I received my first rejection letter from a book agent last month. It was a simple copy-paste:
Thank you for your query. Unfortunately, your manuscript doesn’t sound like something that’s right for us. We wish you the best of success in placing your work elsewhere.
My first reaction wasn’t disappointment; it was elation. Just having a novel to submit to a potential agent was – in my mind – a win. A small part of me hoped the agent would bite, but I certainly didn’t expect it.
The best part about the rejection, though, is it gives me fresh eyes on my manuscript. I know that the work is publishable. So what is it about my query letter and my first chapter that undersells my work? How can I stand out? Those are questions I’m working on answering.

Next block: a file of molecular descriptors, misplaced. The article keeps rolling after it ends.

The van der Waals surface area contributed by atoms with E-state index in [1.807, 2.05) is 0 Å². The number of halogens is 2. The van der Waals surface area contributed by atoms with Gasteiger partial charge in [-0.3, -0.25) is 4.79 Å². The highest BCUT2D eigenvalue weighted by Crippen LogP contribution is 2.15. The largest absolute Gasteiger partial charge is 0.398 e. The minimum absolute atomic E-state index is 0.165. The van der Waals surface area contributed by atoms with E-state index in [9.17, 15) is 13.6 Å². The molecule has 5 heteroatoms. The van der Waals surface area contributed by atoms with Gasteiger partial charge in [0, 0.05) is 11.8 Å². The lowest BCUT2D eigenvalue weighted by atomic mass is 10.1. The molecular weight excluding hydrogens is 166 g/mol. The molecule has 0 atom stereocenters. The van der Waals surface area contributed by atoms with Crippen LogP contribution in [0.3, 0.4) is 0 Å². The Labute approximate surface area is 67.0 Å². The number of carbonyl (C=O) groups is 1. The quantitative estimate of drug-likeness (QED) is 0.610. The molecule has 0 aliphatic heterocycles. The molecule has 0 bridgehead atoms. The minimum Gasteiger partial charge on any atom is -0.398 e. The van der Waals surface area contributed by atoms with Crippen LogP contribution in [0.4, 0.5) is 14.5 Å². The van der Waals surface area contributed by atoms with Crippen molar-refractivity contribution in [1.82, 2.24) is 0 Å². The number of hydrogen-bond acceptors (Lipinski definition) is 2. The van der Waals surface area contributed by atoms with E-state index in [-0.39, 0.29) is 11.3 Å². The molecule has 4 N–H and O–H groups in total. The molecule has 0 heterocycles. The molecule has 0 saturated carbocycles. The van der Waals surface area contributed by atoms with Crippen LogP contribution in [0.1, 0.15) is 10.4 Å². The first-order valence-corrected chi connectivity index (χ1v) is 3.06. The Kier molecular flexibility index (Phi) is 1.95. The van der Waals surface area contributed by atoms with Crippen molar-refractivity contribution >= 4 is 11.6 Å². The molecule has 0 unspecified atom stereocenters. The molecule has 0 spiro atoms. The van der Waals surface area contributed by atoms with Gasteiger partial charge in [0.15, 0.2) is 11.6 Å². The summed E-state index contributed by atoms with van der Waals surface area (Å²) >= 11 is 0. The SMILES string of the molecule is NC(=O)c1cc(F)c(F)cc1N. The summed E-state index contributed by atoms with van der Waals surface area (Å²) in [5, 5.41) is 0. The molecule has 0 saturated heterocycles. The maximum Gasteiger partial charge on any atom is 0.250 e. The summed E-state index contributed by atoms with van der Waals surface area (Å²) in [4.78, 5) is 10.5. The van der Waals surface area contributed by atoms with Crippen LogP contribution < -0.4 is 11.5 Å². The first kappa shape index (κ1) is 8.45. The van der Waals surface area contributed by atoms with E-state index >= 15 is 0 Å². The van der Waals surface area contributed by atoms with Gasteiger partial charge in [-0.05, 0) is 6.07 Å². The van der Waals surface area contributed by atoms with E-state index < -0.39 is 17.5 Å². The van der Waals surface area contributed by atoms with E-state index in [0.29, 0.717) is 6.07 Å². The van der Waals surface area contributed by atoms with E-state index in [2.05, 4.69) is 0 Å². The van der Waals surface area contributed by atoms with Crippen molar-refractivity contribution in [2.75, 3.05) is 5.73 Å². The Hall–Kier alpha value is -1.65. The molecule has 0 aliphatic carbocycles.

In the meantime, I’ve saved my rejection letter in a special Gmail folder, and I hope to look at it again someday with a smile. In the meantime, I plan to send my manuscript out weekly until I find an agent who’s willing to take a chance on my book.
Some writers suggest sending your manuscript to 80 or 100 agents before you consider giving up. And they don’t even suggest giving up. They suggest hiring a professional editor who can help you rework your book and your query letter.
I’m not sure there’s ever been a writer who didn’t receive a rejection letter. Now, that I have one under my belt, that means I’m just one step closer to becoming a published author.